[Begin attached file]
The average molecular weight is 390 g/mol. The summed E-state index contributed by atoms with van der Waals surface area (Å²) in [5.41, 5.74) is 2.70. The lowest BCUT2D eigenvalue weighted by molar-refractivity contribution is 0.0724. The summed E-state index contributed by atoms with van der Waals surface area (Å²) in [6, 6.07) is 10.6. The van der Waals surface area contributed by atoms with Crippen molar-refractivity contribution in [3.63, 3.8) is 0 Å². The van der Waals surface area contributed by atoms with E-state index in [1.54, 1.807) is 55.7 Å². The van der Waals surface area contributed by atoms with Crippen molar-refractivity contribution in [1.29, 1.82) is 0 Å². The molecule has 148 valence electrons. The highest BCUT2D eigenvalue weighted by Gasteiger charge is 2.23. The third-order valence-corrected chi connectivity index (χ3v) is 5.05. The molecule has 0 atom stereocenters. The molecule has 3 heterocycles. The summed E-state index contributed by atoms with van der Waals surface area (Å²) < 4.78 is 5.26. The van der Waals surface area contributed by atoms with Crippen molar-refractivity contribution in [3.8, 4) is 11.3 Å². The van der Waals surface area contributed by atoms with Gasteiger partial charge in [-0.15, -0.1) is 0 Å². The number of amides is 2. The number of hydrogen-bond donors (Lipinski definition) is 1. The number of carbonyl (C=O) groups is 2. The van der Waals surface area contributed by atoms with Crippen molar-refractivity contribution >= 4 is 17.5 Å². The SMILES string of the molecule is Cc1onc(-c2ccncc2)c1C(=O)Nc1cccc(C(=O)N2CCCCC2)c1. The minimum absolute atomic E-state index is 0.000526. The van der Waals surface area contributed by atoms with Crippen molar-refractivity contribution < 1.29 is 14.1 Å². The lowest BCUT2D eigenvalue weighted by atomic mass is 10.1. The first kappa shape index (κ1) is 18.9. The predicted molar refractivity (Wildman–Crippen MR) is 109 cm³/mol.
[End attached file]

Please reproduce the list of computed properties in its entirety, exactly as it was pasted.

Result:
The average molecular weight is 390 g/mol. The summed E-state index contributed by atoms with van der Waals surface area (Å²) in [5.41, 5.74) is 2.70. The lowest BCUT2D eigenvalue weighted by molar-refractivity contribution is 0.0724. The summed E-state index contributed by atoms with van der Waals surface area (Å²) in [6, 6.07) is 10.6. The van der Waals surface area contributed by atoms with Crippen molar-refractivity contribution in [3.63, 3.8) is 0 Å². The van der Waals surface area contributed by atoms with E-state index in [1.54, 1.807) is 55.7 Å². The van der Waals surface area contributed by atoms with Crippen molar-refractivity contribution in [1.29, 1.82) is 0 Å². The molecule has 148 valence electrons. The highest BCUT2D eigenvalue weighted by Gasteiger charge is 2.23. The third-order valence-corrected chi connectivity index (χ3v) is 5.05. The molecule has 0 atom stereocenters. The molecule has 3 heterocycles. The summed E-state index contributed by atoms with van der Waals surface area (Å²) < 4.78 is 5.26. The van der Waals surface area contributed by atoms with Crippen molar-refractivity contribution in [3.8, 4) is 11.3 Å². The van der Waals surface area contributed by atoms with Gasteiger partial charge in [-0.15, -0.1) is 0 Å². The number of amides is 2. The number of hydrogen-bond donors (Lipinski definition) is 1. The number of carbonyl (C=O) groups is 2. The van der Waals surface area contributed by atoms with Crippen molar-refractivity contribution >= 4 is 17.5 Å². The SMILES string of the molecule is Cc1onc(-c2ccncc2)c1C(=O)Nc1cccc(C(=O)N2CCCCC2)c1. The minimum absolute atomic E-state index is 0.000526. The van der Waals surface area contributed by atoms with Crippen molar-refractivity contribution < 1.29 is 14.1 Å². The lowest BCUT2D eigenvalue weighted by atomic mass is 10.1. The first kappa shape index (κ1) is 18.9. The predicted molar refractivity (Wildman–Crippen MR) is 109 cm³/mol.